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Smither, James (Interviewer)

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Slager, Kenneth

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Kenneth Slager was born on June 11, 1925 in Kalamazoo, Michigan, where his father worked for Upjohn Pharmaceutical Company. Slager was the oldest of four children in his deeply religious family, attended Kalamazoo Christian High School, and worked for his uncle’s celery field during his early teenage years. He received a draft notice in the summer of 1943 and opted to volunteer for the Marine Corps. He underwent Basic Training in San Diego and spent two months in Marine Boot Camp before graduating onto two months of Advanced Infantry Training. He was then shipped to New Caledonia and then Guadalcanal aboard the USS President Tyler, without escort, in a Replacement Battalion. Slager arrived at Guadalcanal after the fighting had receded and was assigned to a Military Police Company in the Headquarters Battalion, Third Amphibious Corps. As an MP, he escorted Admirals and Generals, guarded gates and entrances, directed traffic, guarded the Corps’ Brigg, as well as raised and lowered the American flag each day. From Guadalcanal, Slager was involved in the invasion of Guam in the summer of 1944 and was also allocated towards the invasion of Okinawa where he escorted high-ranking personnel. Slager’s cousin was also serving in Okinawa in the Army, but he was killed by an enemy sniper while on guard duty, which was devastating for Slager. From Okinawa, he was transferred back to Guam in preparation for the proposed invasion of Tokyo Bay, Japan. However, the invasion was called off after the use of the atomic bombs leading to its unconditional surrender. Slager was then sent to China for four months under fears that the Soviet Union would stage an invasion of China. Afterwards, he was shipped back to the San Diego aboard the USS Roi and was transferred to Great Lakes Naval Station for discharge in March of 1946. Slager then returned home to Kalamazoo, enrolled into Calvin College, became an Ordained Christian Reformed Minister out of Willmar, Minnesota, and married his wife in August of 1949. He fully retired by January of 1988 and decided to move back to his childhood home to take care of his elderly mother before moving to Grand Rapids, Michigan and partaking in the Civil Air Patrol. Reflecting upon his service, Slager did not believe that the Corps left a lasting impression on his character other than exposing him to a personal religious awakening in China.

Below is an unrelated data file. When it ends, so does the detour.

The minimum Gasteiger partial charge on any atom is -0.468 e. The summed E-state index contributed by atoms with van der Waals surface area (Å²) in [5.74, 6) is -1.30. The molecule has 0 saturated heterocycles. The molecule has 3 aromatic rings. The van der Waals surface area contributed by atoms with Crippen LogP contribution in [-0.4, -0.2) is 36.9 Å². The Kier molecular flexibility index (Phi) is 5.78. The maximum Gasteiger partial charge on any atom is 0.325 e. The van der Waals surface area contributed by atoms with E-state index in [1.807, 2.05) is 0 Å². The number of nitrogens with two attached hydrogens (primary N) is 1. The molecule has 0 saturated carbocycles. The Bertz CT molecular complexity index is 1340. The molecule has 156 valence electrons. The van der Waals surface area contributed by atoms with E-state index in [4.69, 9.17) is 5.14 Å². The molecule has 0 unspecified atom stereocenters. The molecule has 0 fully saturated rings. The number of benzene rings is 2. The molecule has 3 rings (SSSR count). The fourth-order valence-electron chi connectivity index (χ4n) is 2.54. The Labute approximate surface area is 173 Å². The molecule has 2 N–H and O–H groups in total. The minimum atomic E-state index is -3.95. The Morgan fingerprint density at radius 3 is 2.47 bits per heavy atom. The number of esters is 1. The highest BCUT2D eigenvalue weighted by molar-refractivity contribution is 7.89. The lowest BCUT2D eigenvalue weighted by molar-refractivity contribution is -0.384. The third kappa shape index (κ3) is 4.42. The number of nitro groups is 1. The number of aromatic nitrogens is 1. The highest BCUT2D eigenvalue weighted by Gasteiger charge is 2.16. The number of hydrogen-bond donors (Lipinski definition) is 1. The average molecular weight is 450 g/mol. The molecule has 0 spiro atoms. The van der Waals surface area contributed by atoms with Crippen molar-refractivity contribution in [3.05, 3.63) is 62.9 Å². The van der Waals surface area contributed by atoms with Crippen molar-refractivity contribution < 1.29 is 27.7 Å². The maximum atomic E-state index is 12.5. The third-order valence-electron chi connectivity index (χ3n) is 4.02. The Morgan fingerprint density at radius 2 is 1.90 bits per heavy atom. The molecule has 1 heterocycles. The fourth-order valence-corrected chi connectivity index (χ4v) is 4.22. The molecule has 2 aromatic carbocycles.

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Veterans History Project collection, (RHC-27)